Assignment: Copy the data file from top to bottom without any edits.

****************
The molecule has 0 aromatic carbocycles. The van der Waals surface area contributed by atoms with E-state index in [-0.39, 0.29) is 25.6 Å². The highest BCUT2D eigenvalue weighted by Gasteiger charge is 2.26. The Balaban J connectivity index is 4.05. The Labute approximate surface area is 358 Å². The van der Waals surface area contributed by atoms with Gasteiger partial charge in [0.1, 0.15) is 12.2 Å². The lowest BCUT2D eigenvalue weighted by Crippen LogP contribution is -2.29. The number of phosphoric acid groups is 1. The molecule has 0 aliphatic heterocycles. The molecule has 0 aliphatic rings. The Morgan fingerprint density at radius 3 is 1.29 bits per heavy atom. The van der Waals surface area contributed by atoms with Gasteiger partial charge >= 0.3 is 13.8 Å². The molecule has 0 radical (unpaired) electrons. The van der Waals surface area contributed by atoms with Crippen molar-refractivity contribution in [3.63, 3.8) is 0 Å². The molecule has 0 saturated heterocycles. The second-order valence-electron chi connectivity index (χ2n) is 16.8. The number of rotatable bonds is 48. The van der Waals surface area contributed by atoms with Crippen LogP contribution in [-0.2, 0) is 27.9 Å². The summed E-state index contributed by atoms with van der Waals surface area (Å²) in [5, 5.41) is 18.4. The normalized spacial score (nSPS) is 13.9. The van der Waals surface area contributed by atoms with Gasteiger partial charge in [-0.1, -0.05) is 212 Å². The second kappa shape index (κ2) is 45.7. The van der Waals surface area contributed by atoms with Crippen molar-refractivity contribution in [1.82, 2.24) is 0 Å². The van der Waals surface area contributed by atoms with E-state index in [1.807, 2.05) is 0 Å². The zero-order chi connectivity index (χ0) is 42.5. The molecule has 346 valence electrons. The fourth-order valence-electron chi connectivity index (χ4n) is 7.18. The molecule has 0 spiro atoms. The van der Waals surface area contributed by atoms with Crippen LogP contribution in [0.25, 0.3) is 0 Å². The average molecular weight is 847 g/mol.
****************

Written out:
The molecule has 0 aromatic carbocycles. The van der Waals surface area contributed by atoms with E-state index in [-0.39, 0.29) is 25.6 Å². The highest BCUT2D eigenvalue weighted by Gasteiger charge is 2.26. The Balaban J connectivity index is 4.05. The Labute approximate surface area is 358 Å². The van der Waals surface area contributed by atoms with Gasteiger partial charge in [0.1, 0.15) is 12.2 Å². The lowest BCUT2D eigenvalue weighted by Crippen LogP contribution is -2.29. The number of phosphoric acid groups is 1. The molecule has 0 aliphatic heterocycles. The molecule has 0 aliphatic rings. The Morgan fingerprint density at radius 3 is 1.29 bits per heavy atom. The van der Waals surface area contributed by atoms with Gasteiger partial charge >= 0.3 is 13.8 Å². The molecule has 0 radical (unpaired) electrons. The van der Waals surface area contributed by atoms with Crippen molar-refractivity contribution in [3.63, 3.8) is 0 Å². The molecule has 0 saturated heterocycles. The second-order valence-electron chi connectivity index (χ2n) is 16.8. The number of rotatable bonds is 48. The van der Waals surface area contributed by atoms with Crippen LogP contribution in [-0.2, 0) is 27.9 Å². The summed E-state index contributed by atoms with van der Waals surface area (Å²) in [5, 5.41) is 18.4. The normalized spacial score (nSPS) is 13.9. The van der Waals surface area contributed by atoms with Gasteiger partial charge in [-0.1, -0.05) is 212 Å². The second kappa shape index (κ2) is 45.7. The van der Waals surface area contributed by atoms with Crippen molar-refractivity contribution in [1.82, 2.24) is 0 Å². The van der Waals surface area contributed by atoms with E-state index in [1.807, 2.05) is 0 Å². The zero-order chi connectivity index (χ0) is 42.5. The molecule has 346 valence electrons. The fourth-order valence-electron chi connectivity index (χ4n) is 7.18. The molecule has 0 spiro atoms. The van der Waals surface area contributed by atoms with Crippen LogP contribution in [0.25, 0.3) is 0 Å². The average molecular weight is 847 g/mol.